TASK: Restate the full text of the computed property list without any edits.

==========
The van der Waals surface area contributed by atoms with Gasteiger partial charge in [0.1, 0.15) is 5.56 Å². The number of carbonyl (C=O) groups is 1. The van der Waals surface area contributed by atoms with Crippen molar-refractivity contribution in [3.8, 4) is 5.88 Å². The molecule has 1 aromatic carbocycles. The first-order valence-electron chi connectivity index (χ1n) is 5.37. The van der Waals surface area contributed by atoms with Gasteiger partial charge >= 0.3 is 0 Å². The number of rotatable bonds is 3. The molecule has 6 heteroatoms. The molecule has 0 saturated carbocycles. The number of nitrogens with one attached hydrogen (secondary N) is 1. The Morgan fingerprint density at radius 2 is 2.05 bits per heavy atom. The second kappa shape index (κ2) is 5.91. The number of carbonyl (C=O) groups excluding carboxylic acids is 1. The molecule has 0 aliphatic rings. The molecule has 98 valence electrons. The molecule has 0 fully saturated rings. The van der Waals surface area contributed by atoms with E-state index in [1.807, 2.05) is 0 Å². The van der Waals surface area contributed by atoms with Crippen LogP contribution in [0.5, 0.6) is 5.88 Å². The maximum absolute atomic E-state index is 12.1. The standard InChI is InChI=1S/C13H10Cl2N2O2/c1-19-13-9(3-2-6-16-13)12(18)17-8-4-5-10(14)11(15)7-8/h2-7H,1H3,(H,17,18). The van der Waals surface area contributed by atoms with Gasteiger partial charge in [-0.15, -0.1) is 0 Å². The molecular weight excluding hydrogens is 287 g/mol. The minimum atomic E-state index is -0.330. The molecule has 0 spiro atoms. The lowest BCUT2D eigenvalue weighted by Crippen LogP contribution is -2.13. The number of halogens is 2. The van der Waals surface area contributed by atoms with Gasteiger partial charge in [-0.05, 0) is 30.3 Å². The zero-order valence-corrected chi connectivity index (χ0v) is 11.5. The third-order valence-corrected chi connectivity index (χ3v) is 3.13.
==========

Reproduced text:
The van der Waals surface area contributed by atoms with Gasteiger partial charge in [0.1, 0.15) is 5.56 Å². The number of carbonyl (C=O) groups is 1. The van der Waals surface area contributed by atoms with Crippen molar-refractivity contribution in [3.8, 4) is 5.88 Å². The molecule has 1 aromatic carbocycles. The first-order valence-electron chi connectivity index (χ1n) is 5.37. The van der Waals surface area contributed by atoms with Gasteiger partial charge >= 0.3 is 0 Å². The number of rotatable bonds is 3. The molecule has 6 heteroatoms. The molecule has 0 saturated carbocycles. The number of nitrogens with one attached hydrogen (secondary N) is 1. The Morgan fingerprint density at radius 2 is 2.05 bits per heavy atom. The second kappa shape index (κ2) is 5.91. The number of carbonyl (C=O) groups excluding carboxylic acids is 1. The molecule has 0 aliphatic rings. The molecule has 98 valence electrons. The molecule has 0 fully saturated rings. The van der Waals surface area contributed by atoms with E-state index in [1.807, 2.05) is 0 Å². The van der Waals surface area contributed by atoms with Crippen LogP contribution in [0.5, 0.6) is 5.88 Å². The maximum absolute atomic E-state index is 12.1. The standard InChI is InChI=1S/C13H10Cl2N2O2/c1-19-13-9(3-2-6-16-13)12(18)17-8-4-5-10(14)11(15)7-8/h2-7H,1H3,(H,17,18). The van der Waals surface area contributed by atoms with Gasteiger partial charge in [-0.15, -0.1) is 0 Å². The molecular weight excluding hydrogens is 287 g/mol. The minimum atomic E-state index is -0.330. The molecule has 0 spiro atoms. The lowest BCUT2D eigenvalue weighted by Crippen LogP contribution is -2.13. The number of halogens is 2. The van der Waals surface area contributed by atoms with Gasteiger partial charge in [-0.05, 0) is 30.3 Å². The zero-order valence-corrected chi connectivity index (χ0v) is 11.5. The third-order valence-corrected chi connectivity index (χ3v) is 3.13.